I certainly have no desire to follow them, and I don’t think it’s a good idea to follow their tracks back and see where they came from. There may be others who follow, or those three may turn around and head back to where they started, most likely their village. So I turn into the scrub brush, away from their tracks, and ride parallel to the arroyo, still heading in the same direction. It’s more work for Horse, so she’s not happy.

I haven’t ridden more than a few hundred yards when a few of my questions are answered, but new ones are raised. Lying on the opposite side of the arroyo, having dragged himself a few feet to cover, is an Indian. I can see that he has been shot, but I don’t know why, by who or if whoever did it is still around. I slip quickly and quietly off of Horse, who always seems to know instinctively when to be still and quiet—and this is one of those times. I slide behind a tree, Winchester repeater in hand, looking for any signs of trouble. I see a single horse, which I assume belongs to the Indian, and I hear him moan, just slightly, so I know he’s still alive. After a few minutes, I feel confident that whoever shot this man left him for dead and took off quickly, not checking to be sure he was dead or even bothering to steal his horse. I’m guessing it was not Indians because they would have done both.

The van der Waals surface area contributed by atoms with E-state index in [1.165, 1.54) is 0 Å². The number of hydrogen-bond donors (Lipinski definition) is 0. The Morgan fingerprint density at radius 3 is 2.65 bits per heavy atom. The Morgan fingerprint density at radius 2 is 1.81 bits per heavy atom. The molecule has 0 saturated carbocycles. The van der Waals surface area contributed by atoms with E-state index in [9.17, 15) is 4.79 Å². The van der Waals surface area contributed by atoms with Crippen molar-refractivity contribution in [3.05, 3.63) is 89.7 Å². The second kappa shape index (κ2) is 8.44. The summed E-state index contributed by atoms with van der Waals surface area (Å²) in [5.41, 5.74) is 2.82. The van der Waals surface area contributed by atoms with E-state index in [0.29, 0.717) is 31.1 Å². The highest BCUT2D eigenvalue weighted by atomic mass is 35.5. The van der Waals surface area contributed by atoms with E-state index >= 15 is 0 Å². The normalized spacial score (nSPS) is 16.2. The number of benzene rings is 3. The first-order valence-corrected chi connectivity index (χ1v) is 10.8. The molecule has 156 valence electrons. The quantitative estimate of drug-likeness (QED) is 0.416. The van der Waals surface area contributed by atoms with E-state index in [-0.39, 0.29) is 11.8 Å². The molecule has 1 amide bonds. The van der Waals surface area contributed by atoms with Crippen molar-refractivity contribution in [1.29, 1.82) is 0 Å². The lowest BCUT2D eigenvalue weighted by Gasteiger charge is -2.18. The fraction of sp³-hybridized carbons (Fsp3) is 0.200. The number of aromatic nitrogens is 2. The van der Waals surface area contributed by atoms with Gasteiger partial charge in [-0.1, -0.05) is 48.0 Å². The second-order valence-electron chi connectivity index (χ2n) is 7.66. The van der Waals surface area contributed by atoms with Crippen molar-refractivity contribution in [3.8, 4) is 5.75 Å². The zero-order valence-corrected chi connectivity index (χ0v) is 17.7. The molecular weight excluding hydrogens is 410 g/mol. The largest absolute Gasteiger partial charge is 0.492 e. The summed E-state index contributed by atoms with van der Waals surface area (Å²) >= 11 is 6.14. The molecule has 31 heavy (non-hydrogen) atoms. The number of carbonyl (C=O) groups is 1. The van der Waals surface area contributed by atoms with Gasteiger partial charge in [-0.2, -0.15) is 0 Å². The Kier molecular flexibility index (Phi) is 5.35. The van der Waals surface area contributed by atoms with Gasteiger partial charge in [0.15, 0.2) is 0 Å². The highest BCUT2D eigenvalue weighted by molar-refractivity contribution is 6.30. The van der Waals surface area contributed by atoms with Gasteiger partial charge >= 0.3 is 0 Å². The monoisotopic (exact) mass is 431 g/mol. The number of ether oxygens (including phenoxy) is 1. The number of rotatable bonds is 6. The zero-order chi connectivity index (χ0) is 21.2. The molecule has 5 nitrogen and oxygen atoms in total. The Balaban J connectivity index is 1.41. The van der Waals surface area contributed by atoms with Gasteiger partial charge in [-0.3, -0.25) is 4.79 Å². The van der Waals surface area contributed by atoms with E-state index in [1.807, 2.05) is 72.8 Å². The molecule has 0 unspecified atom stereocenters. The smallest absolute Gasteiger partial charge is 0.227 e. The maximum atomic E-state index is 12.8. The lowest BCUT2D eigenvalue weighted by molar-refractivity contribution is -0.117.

I leave the relative security of the tree and walk slowly toward the Indian, eyes and ears alert for any signs of danger. Indians have a different definition of “fair fight” than most white folks, and it concerns me that this might be a trap. But as I get closer, I can see that he really is wounded, shot through the chest. This must have been the single shot I heard yesterday at dusk. I was right that someone was hunting, but it wasn’t for antelope. I gently turn him over and see that he’s lost a lot of blood, and though he’s still alive, it’s barely. He’s very dark skinned, which means he’s probably Ute, maybe of the Muache tribe who have long lived in this part of the territory. I clean his wound the best I can, but the bullet is lodged in his back and it needs to come out soon. If he is to have any chance of surviving, he’s going to need more help than I can give him.